A designer has used a 3D printer and other technology to create a camera concept he calls “Camera Restricta”, a name that is derived from camera obscura. The concept has an interesting take on unique photography, but also hints at a way photography in the future may be censored — by blocking certain locations from being photographed at the software level, leaving photographers — or anyone with a smartphone — with a useless camera.
Camera Restrica is a large camera that looks somewhat like a toy, and that uses GPS and geotagged photo searches to figure out how many other pictures have been taken in any given location. If there are too many images, the camera will refuse to snap a picture, forcing the photographer to go somewhere that hasn’t been photographed as often.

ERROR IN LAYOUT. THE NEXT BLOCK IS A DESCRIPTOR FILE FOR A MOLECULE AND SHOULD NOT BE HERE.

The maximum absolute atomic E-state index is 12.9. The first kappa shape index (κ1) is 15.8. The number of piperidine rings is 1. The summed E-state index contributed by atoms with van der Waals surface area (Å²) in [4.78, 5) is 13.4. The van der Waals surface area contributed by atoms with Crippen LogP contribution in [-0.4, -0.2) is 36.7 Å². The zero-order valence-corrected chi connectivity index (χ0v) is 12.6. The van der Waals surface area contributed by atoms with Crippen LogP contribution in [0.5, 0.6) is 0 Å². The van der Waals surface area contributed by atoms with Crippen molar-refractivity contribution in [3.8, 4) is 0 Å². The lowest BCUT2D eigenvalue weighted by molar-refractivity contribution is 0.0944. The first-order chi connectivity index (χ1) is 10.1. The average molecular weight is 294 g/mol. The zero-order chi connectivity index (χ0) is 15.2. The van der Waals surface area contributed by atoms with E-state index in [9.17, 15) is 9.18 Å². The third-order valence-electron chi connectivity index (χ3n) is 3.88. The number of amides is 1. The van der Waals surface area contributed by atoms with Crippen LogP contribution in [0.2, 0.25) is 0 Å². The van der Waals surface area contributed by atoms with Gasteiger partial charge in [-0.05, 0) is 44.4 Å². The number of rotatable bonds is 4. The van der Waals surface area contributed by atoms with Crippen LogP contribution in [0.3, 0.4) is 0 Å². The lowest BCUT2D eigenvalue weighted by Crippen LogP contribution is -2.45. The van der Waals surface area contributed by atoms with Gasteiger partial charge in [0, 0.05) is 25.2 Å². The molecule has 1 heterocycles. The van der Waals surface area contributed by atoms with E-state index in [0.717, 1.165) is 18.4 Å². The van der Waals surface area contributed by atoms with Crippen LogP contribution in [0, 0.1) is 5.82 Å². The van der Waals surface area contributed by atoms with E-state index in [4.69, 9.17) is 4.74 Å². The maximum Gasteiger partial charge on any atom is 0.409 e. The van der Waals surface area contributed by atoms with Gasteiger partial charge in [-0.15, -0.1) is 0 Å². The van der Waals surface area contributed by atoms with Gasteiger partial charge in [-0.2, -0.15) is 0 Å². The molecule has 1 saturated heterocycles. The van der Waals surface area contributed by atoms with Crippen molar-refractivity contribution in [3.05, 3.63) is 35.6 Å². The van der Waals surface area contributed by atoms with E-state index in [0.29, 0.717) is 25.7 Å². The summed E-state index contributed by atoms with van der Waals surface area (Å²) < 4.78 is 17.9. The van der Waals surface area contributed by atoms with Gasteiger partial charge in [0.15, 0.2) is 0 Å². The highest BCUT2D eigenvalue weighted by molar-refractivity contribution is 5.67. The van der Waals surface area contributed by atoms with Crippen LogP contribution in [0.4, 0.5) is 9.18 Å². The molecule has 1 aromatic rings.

The camera concept also shows how the software can feature a blacklist that disables the camera in forbidden locations — something Philipp Schmitt, the designer, points out could be added to any camera that runs upgradeable software.
Such a prospect may seem absurd, but recent pushes against public photography show that such a reality isn’t necessarily unlikely. Late last year, for example, hoopla surfaced when it was claimed photographing the Eiffel Tower at night — when the light shows were present — was not allowed, and that sharing the images on social networks was a copyright violation.